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1 The angle, in relation to the perpendicular, of a ship's masts and funnels, which can be raked forward or aft. It is a word also sometimes used to describe the degree of overhang of its bow and stern.

2 As a verb, it describes the operation of manoeuvring a warship so that it could fire its guns down the length of an adversary. The manoeuvre was particularly used during the days of sailing navies when a ship's main cannons could fire broadsides only. This was why wooden ships of the line were built immensely strong on their sides, with oak or teak planking 38–46 centimetres (15–18 in.) thick. Their weakest point was at the stern with its wide galleries and windows. If a warship could manoeuvre to cross the stern of an enemy at right angles, it could fire its guns through the stern, creating immense damage and slaughter, without its adversary being able to reply. Almost equally advantageous was to cross its bows at right angles, as this part of the ship was also a weak point defensively. See also ‘crossing the T’.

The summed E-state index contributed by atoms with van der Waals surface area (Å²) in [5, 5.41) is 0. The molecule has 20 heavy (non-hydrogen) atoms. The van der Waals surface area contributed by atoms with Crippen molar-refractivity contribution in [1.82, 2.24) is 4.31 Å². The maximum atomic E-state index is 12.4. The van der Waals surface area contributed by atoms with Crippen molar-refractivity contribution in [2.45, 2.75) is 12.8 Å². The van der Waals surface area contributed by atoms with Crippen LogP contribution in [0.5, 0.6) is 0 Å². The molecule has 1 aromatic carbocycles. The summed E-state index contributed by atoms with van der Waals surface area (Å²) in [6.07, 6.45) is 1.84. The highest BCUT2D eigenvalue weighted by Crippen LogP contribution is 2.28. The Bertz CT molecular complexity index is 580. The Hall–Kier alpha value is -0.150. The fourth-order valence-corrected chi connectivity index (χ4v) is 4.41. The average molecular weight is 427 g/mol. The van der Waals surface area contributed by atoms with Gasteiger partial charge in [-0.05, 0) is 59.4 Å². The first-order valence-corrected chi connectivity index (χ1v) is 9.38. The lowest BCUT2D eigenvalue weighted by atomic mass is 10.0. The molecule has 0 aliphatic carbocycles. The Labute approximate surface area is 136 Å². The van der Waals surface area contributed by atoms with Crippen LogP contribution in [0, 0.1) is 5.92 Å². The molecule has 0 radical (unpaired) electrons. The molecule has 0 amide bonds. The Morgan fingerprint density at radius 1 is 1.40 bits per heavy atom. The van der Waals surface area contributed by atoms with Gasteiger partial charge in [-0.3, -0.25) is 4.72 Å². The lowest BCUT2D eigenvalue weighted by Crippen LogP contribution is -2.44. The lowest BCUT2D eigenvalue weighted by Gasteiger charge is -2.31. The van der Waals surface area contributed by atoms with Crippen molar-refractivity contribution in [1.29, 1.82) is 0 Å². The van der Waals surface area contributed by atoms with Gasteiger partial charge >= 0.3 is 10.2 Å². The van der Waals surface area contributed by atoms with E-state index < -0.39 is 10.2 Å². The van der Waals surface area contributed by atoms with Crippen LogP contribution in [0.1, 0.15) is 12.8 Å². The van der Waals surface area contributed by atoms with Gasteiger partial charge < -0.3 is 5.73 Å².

Subjects: Maritime History — Warfare and Defence.

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